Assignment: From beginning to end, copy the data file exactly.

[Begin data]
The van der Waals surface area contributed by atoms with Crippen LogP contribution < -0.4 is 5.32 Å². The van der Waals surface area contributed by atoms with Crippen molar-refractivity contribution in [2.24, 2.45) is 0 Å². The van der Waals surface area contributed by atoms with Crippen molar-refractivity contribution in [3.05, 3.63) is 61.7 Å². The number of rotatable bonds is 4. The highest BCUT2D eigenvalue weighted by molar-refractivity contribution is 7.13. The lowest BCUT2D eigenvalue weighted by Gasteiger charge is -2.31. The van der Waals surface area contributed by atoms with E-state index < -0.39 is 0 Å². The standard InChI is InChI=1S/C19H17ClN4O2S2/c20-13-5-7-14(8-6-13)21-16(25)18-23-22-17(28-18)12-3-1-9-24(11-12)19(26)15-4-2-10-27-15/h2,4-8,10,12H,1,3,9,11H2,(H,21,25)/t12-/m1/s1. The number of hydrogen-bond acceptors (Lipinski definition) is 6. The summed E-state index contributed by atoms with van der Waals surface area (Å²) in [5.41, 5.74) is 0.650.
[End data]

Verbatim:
The van der Waals surface area contributed by atoms with Crippen LogP contribution < -0.4 is 5.32 Å². The van der Waals surface area contributed by atoms with Crippen molar-refractivity contribution in [2.24, 2.45) is 0 Å². The van der Waals surface area contributed by atoms with Crippen molar-refractivity contribution in [3.05, 3.63) is 61.7 Å². The number of rotatable bonds is 4. The highest BCUT2D eigenvalue weighted by molar-refractivity contribution is 7.13. The lowest BCUT2D eigenvalue weighted by Gasteiger charge is -2.31. The van der Waals surface area contributed by atoms with E-state index < -0.39 is 0 Å². The standard InChI is InChI=1S/C19H17ClN4O2S2/c20-13-5-7-14(8-6-13)21-16(25)18-23-22-17(28-18)12-3-1-9-24(11-12)19(26)15-4-2-10-27-15/h2,4-8,10,12H,1,3,9,11H2,(H,21,25)/t12-/m1/s1. The number of hydrogen-bond acceptors (Lipinski definition) is 6. The summed E-state index contributed by atoms with van der Waals surface area (Å²) in [5.41, 5.74) is 0.650.